I might add, also, that novels set in the past can provide us with cautionary examples of what can happen when collective behavior spins out of control, as with the tulip frenzy of the 17th century, the stock market speculation of the 1920s, or, say, the early lead-in to Nazi Germany (which to some of us in the US is starting to feel uncomfortably reminiscent of our present circumstances). Historical novels can give us examples of courage that we want to emulate, or of bad behavior we want to avoid, and thereby help us live through precarious times without falling all the way into the danger zones people have gotten themselves into in the past (or so I hope) - but only if they represent the psychology and events of their historical settings with enough authenticity to make them reasonable guides.

Re: How should we discuss history?

Posted: Sun March 5th, 2017, 3:26 pm
by MLE (Emily Cotton)
Nice to see you around again, Margaret.
One of the things that gets under my skin when people discuss history is context--as in the Nazi analogy. The social context that produced Hitler's Germany was not JUST Hitler. I'm ambivalent about historian's "great man theory" which suggests that a single human agent is what steers events. That's lazy history. Although it's easy to point to this personality or that one and make quick comparisons.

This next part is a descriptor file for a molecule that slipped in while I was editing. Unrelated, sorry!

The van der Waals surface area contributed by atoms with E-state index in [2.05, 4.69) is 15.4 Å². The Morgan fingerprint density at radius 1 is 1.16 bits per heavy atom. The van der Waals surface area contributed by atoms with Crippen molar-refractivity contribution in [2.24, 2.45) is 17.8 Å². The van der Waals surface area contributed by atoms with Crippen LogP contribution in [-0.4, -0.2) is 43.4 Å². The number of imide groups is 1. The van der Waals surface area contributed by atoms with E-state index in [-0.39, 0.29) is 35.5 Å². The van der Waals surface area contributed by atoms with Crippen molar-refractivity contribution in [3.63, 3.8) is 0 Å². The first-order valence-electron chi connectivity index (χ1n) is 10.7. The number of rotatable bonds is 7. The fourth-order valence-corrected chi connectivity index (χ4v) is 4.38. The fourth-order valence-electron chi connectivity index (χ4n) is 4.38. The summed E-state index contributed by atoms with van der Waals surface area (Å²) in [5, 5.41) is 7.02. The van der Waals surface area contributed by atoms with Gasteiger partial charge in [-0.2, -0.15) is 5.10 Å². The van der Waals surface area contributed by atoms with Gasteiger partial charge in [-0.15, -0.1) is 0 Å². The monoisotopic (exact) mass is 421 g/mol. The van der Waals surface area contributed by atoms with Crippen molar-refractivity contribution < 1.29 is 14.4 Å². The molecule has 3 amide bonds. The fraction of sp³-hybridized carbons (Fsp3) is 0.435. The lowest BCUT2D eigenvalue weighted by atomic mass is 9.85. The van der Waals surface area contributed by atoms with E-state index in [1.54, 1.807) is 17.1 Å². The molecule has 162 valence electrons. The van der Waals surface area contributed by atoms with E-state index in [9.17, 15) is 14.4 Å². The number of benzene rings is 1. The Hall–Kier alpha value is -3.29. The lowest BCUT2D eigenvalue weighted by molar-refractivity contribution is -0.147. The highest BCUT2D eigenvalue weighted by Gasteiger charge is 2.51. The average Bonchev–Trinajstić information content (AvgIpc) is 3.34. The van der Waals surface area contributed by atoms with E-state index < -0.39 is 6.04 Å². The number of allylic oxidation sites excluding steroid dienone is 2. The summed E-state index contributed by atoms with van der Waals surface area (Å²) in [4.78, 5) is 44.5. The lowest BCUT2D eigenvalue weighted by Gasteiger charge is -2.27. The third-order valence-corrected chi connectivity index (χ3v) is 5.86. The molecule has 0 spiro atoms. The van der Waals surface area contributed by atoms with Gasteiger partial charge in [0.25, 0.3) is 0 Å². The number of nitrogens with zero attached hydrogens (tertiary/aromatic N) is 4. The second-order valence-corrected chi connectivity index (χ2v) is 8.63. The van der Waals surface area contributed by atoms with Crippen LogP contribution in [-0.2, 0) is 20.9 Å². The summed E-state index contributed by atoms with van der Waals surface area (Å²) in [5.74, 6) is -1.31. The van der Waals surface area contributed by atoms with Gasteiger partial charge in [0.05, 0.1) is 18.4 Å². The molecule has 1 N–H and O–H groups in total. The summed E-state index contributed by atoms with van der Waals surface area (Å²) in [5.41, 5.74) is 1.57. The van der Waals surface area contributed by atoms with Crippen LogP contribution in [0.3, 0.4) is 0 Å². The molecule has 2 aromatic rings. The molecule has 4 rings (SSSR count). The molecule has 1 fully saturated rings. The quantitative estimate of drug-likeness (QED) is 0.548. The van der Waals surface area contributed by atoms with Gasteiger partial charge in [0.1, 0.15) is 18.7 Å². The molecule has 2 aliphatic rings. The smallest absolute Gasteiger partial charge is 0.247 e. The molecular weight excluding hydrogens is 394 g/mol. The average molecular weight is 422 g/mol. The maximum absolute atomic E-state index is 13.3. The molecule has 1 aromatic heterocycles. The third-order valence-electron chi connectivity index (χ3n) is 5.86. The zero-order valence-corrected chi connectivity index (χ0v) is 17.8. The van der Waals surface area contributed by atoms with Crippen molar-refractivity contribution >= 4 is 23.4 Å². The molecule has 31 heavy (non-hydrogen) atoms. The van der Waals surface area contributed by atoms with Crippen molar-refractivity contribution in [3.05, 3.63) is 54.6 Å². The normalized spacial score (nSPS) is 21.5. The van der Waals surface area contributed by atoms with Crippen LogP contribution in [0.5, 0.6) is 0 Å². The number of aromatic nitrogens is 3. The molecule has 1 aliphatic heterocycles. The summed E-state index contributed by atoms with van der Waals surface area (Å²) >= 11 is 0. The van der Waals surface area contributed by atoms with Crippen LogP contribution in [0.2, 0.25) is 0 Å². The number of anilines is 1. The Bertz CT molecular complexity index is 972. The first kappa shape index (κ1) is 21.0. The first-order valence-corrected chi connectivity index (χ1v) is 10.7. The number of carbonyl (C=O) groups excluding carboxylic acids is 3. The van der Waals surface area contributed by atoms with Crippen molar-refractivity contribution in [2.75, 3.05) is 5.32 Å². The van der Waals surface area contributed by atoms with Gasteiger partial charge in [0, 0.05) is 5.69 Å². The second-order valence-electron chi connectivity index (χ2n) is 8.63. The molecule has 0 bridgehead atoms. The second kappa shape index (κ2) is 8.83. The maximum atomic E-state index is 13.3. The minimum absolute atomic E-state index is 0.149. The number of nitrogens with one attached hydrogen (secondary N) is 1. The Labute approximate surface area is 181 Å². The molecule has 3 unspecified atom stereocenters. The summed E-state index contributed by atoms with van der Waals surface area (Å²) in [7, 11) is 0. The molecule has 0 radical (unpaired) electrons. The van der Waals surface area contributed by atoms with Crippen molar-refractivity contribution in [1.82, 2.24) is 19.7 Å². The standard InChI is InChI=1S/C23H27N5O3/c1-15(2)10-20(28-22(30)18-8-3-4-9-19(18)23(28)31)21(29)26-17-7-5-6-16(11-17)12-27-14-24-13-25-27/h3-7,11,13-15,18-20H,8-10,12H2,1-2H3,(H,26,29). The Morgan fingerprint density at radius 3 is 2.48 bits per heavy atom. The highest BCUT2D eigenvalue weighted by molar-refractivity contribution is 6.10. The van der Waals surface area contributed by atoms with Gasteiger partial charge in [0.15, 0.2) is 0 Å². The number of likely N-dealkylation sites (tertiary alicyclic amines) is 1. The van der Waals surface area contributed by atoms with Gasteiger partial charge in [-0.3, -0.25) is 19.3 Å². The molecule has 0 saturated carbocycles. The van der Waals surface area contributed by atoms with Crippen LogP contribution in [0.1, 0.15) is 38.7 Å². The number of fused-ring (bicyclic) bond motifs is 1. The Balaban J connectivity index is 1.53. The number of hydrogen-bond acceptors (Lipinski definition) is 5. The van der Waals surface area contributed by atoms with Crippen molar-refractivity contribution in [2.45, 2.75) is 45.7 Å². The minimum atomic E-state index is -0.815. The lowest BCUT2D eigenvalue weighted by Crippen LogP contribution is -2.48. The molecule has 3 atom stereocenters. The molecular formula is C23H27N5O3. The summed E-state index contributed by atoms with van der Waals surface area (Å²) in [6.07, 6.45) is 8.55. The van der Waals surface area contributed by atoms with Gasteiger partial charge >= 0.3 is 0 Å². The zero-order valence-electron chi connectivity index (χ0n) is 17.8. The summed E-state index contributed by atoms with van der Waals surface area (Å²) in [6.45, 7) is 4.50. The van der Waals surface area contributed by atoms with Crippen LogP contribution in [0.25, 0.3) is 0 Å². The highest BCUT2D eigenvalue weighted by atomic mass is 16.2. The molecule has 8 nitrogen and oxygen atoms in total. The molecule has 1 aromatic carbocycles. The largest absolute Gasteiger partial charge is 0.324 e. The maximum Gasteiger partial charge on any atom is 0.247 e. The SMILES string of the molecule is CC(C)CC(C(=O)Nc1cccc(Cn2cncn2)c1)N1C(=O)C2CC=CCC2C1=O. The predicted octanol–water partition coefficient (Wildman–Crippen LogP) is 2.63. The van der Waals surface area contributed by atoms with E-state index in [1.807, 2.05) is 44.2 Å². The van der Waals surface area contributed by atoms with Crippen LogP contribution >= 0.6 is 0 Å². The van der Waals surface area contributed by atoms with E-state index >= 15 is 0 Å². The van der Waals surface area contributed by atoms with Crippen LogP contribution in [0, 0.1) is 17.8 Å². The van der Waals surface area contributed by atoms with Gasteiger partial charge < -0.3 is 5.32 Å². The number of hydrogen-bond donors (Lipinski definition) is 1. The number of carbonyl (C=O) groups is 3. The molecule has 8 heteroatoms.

the 1930's Germany which was ripe for a Hitler (and if he had not stepped into the role, there would have been somebody else like him) was a Germany which was recovering after having been beaten to its knees under the old imperial system, and then had a democracy forced on it, after which France and Britain deliberately refused to let American food in to relieve the starvation that followed WWI. 20% of the population died after the war, while the relief containers moldered in ports. The young men who had grown up with this were burning for revenge. Hitler was only the spark that lit the bomb. And they wanted somebody to blame for their defeat, and Hitler gave them the Jews.